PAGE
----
The Â£1.35 billion bridge is expected to open in the early hours of Wednesday 30 August but then close again early on Friday 1 September for preparations for 50,000 people to walk across over the following two days.
The 1.7-mile-long crossing will stay closed for the Queen to officially mark its opening on Monday 4 September - the 53rd anniversary of her opening the adjacent Forth Road Bridge - followed by bridge walks for local people the next day and clear-up work on Wednesday 6 September.
Previous announcements had not made clear the bridge would be closed to traffic on 1 September, and had stated it would re-open on 6 September.
On 30 August, all traffic except pedestrians and cycles will be switched from the Forth Road Bridge to the Queensferry Crossing.
Then on 1 September, they will be transferred back to the Forth Road Bridge.
After the Queensferry Crossing re-opens on 7 September, the Forth Road Bridge will remain open to only cyclists and pedestrians, on their existing segregated paths.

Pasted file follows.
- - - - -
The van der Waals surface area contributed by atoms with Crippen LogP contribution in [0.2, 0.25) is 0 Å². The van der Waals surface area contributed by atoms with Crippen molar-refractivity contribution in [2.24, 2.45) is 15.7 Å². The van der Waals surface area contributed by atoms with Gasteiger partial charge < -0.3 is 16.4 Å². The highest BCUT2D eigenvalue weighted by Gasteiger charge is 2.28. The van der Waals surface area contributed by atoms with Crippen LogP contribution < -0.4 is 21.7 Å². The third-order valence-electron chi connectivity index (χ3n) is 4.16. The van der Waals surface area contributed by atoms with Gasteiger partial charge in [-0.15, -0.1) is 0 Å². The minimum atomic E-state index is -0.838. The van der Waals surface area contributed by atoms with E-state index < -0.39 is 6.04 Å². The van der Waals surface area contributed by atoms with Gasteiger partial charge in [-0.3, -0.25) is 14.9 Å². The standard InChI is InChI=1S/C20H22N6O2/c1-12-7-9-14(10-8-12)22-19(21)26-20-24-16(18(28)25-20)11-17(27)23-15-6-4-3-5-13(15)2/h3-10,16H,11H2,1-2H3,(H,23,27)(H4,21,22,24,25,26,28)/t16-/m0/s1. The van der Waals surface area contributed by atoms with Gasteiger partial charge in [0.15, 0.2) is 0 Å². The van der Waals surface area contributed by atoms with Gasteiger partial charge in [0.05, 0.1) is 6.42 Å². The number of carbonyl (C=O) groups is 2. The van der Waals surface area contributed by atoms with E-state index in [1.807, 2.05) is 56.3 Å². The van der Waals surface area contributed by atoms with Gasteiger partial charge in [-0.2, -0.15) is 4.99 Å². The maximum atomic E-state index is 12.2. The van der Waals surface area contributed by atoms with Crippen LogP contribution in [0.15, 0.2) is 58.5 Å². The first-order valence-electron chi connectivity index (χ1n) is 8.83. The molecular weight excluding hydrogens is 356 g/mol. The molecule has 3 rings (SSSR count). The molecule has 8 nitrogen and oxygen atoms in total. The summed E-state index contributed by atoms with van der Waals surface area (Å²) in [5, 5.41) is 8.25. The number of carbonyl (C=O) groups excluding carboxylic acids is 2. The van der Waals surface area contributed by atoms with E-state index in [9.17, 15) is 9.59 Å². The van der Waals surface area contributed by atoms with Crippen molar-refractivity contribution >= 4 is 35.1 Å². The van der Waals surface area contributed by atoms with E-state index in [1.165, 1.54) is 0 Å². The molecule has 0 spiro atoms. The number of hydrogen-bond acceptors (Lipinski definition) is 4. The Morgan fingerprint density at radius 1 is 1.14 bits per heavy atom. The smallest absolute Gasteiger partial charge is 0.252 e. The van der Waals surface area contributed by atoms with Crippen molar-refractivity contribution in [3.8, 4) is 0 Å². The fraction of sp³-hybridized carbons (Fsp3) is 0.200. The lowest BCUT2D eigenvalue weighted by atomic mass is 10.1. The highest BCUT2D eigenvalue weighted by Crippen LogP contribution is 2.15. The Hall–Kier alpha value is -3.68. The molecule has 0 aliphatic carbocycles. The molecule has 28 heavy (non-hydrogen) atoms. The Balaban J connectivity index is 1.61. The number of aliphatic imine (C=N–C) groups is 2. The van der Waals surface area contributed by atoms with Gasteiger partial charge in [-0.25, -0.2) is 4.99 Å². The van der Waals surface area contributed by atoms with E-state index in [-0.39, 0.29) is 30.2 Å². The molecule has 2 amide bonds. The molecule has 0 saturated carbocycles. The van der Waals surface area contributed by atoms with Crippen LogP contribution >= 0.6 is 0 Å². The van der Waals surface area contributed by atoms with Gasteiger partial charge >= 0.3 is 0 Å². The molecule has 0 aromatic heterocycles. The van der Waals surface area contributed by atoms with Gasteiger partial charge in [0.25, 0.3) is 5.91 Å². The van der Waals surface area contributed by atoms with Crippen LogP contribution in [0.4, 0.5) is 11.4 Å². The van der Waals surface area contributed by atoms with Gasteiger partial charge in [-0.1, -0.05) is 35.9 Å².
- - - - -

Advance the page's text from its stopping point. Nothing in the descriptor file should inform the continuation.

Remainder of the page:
This is to enable road links to be completed at either end of the bridge, to be completed by early November.
After that, buses and taxis will use the Forth Road Bridge in its new role as a "public transport corridor".
The Queensferry Crossing will then become a motorway, with its speed limit raised from the temporary 40mph when it opens to 70mph.
The IAM RoadSmart motoring group's policy and research director Neil Greig said: “It all sounds a bit confusing for drivers trying to plan their journeys, but the opening arrangements for a project of this size in Scotland is in many ways uncharted territory.
"The key issue is the Queensferry Crossing must be safe when it finally becomes operational.
"We would encourage private and commercial drivers to visit the dedicated websites and check the latest traffic information to make sure they know what is happening ahead of them.
"After the obligatory opening celebrations, the true test for the bridge will be how it delivers on its promise to provide smooth and consistent all-weather journeys for the thousands who will use it in the coming decades.”
Buckingham Palace has confirmed the Duke of Edinburgh will accompany the Queen on 4 September, as The Scotsman revealed on 5 August.
It will be his first official appearance since retiring from public engagements three weeks ago.
Palace officials had said then that he may accompany the monarch at events from time.
First Minister Nicola Sturgeon will also attend 4 September ceremonies at both ends of the bridge along with construction workers, with a blessing by the Moderator of the General Assembly of the Church of Scotland.